The ground situation is one in which the hope of Afghan state forces holding the ground after the exit of the Americans is very remote rather negligible. A coalition government in Kabul is the mantra that the Americans have been orchestrating loudly perhaps to know the reaction from the Taliban. Both sides are tight-lipped on the proposition and are waiting for what will surface once the Americans and NATO forces leave Afghanistan.
One possibility is that inter-Afghan fighting will go on for some time till the state forces find themselves in a very critical situation. Three countries are likely to intervene when the situation comes to that pass, and these are Pakistan, Turkey and Iran. To some extent, the Saudis and UAE may also evince urgency in throwing in their hat. Iran is crucial because Iran would like that the Shia regions of Herat and Mazar-i-Sharif are not bulldozed though she may not openly support the traditional Panjsheer Valley chapter. Pakistan and Turkey are outright for Taliban ascendency but askance of Pushtoonistan obsession which Pakistan still suspects to be the manipulation of Indian intelligence sources.
Pakistan and Turkey will strongly advocate for the lion’s share for the Taliban in the coalition power structure. As the American troops withdraw, her interest in Afghanistan will recede and remain confined to only one point and that is the American homeland should not have to face any threat for the Al Qaeda wing in the Taliban.
American withdrawal is a matter of much concern for India. Pakistan has been trying for a long to whip up anti-India feelings among the Taliban concerning Kashmir. However, we know that a fundamental principle of Taliban ideology is not to go to war with other countries outside Afghanistan, Recently, Pakistani media tried to play mischief to give out that the Taliban had decided to take up the “ghazal Hind” or “Indian war campaign” after it had come to power in Kabul. But a Taliban leader is reported to have contradicted as false and baseless. Any misadventure in this regard will mean Pakistan’s involvement, and hopefully, Pakistan leadership is sensible enough not to invite the dismemberment of that state.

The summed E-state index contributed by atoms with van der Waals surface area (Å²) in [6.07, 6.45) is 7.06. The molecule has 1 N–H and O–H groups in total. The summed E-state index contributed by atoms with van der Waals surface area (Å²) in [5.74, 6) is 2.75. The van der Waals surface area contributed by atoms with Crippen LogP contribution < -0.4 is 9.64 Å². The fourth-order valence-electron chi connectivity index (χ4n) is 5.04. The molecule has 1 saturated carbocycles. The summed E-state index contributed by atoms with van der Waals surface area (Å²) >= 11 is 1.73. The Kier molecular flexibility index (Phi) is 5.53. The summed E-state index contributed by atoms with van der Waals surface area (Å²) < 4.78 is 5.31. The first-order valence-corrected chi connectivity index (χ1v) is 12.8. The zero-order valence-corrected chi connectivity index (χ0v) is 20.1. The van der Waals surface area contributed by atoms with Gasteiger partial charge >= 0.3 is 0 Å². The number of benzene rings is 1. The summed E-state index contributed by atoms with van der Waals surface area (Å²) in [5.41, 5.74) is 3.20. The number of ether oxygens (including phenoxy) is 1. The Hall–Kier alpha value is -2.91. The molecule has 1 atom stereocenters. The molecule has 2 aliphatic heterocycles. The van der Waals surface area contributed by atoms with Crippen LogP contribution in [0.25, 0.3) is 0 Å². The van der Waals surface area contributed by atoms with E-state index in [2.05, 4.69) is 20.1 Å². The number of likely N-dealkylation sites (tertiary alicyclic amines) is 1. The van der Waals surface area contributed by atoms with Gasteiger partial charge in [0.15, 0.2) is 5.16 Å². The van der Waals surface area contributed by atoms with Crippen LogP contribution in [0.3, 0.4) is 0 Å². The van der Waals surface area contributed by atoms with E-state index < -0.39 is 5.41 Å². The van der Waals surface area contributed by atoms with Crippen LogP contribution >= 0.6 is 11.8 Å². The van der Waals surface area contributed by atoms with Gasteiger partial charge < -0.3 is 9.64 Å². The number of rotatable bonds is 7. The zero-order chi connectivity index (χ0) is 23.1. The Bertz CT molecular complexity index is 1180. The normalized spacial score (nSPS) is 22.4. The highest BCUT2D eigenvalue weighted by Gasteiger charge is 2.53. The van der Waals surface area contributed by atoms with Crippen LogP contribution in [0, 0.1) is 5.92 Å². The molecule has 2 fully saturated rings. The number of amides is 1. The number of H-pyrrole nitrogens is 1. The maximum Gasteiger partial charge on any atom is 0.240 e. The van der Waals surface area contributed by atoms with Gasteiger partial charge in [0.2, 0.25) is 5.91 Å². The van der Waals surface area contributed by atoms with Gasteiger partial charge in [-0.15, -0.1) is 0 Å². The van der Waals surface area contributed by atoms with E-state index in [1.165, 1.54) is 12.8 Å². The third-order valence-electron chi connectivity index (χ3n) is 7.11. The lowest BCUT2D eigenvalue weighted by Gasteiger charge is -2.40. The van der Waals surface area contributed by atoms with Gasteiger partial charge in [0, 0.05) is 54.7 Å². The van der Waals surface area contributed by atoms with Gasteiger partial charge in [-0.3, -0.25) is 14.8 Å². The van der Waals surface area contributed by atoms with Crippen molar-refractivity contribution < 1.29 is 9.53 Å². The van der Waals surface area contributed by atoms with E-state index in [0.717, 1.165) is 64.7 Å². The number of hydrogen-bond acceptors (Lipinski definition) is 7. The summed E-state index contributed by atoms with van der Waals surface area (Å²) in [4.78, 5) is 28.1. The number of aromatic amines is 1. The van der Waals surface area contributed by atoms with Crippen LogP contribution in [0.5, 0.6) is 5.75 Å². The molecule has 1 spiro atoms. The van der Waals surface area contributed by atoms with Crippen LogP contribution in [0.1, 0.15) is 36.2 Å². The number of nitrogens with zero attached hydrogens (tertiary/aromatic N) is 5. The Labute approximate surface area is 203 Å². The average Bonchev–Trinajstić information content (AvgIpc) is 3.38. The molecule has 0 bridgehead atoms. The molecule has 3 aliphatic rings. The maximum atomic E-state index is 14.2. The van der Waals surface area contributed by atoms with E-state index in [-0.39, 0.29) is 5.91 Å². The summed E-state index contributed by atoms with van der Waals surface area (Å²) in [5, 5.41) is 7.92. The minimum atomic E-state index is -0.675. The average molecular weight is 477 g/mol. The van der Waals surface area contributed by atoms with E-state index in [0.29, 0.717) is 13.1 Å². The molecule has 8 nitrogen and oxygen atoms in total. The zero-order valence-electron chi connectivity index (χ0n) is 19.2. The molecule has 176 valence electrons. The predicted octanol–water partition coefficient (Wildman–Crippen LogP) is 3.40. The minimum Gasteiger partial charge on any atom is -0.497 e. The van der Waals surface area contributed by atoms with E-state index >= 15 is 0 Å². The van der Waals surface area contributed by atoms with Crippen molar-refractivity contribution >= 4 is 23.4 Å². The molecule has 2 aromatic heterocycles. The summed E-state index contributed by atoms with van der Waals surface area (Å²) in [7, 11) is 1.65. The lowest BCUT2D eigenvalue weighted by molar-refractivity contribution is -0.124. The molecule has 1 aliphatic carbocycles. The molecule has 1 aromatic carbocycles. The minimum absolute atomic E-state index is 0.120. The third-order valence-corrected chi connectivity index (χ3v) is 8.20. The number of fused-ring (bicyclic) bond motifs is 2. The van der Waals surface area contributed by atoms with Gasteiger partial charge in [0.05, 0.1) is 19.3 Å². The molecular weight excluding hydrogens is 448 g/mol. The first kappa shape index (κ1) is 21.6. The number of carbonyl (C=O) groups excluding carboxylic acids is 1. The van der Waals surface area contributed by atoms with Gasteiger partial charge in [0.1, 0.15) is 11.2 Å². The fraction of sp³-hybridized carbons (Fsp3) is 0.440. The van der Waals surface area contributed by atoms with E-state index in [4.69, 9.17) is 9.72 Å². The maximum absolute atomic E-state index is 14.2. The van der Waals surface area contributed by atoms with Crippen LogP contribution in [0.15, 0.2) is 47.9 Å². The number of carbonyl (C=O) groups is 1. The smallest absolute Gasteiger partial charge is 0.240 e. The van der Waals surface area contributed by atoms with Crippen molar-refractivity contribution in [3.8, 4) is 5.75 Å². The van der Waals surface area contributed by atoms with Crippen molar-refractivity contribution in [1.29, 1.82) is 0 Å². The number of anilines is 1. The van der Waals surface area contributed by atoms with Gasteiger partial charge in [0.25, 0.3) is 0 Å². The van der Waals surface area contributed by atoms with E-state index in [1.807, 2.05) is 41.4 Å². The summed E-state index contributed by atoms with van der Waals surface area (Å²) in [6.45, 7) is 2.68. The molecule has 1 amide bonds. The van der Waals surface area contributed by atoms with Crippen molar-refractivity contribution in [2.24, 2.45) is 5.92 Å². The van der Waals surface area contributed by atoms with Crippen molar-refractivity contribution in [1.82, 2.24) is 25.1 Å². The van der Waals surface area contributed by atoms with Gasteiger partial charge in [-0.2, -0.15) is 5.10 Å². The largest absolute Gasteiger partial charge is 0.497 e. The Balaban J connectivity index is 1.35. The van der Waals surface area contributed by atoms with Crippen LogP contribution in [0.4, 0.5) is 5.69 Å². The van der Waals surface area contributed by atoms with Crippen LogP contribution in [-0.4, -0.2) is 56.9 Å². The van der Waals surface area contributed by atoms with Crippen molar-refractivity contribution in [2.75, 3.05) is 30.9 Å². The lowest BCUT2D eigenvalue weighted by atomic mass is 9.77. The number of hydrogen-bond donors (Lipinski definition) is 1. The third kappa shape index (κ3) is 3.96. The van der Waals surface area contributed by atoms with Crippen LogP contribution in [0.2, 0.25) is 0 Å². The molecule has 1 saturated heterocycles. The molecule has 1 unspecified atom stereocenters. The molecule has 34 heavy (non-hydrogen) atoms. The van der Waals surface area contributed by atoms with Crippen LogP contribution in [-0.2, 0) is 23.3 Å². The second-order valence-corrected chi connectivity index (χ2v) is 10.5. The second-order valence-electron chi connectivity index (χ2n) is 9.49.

It has to be stated that India has made the largest contribution to the building of infrastructure in Afghanistan and promoting its development. This is a fact which the Afghan government, Afghan civil society and even the top echelons of the Taliban also recognize. It is only the Haqqani group that has been outright anti-India, of course under influence of Pakistan where authorities have been providing full logistic support to the group and the US warned Pakistan several times of the dire consequences of hobnobbing with this dreaded terrorist group. They have a haven in Quetta.
The question is that in case an agreement is arrived at between the two warring groups in Afghanistan, it must necessarily have the approval of major powers like the US, Russia, China, Iran, India and Pakistan. Only then can the agreement perpetuate and peace becomes stable in the region. The agreement has to be all-pervasive meaning it must cater to the round economic, political and geographic concerns of Afghanistan. Inter-state connectivity (land, sea and air) has to be taken care of on a priority basis because Afghanistan is a landlocked country and its all-round economic development is possible only when it remains easily accessible to developing agencies.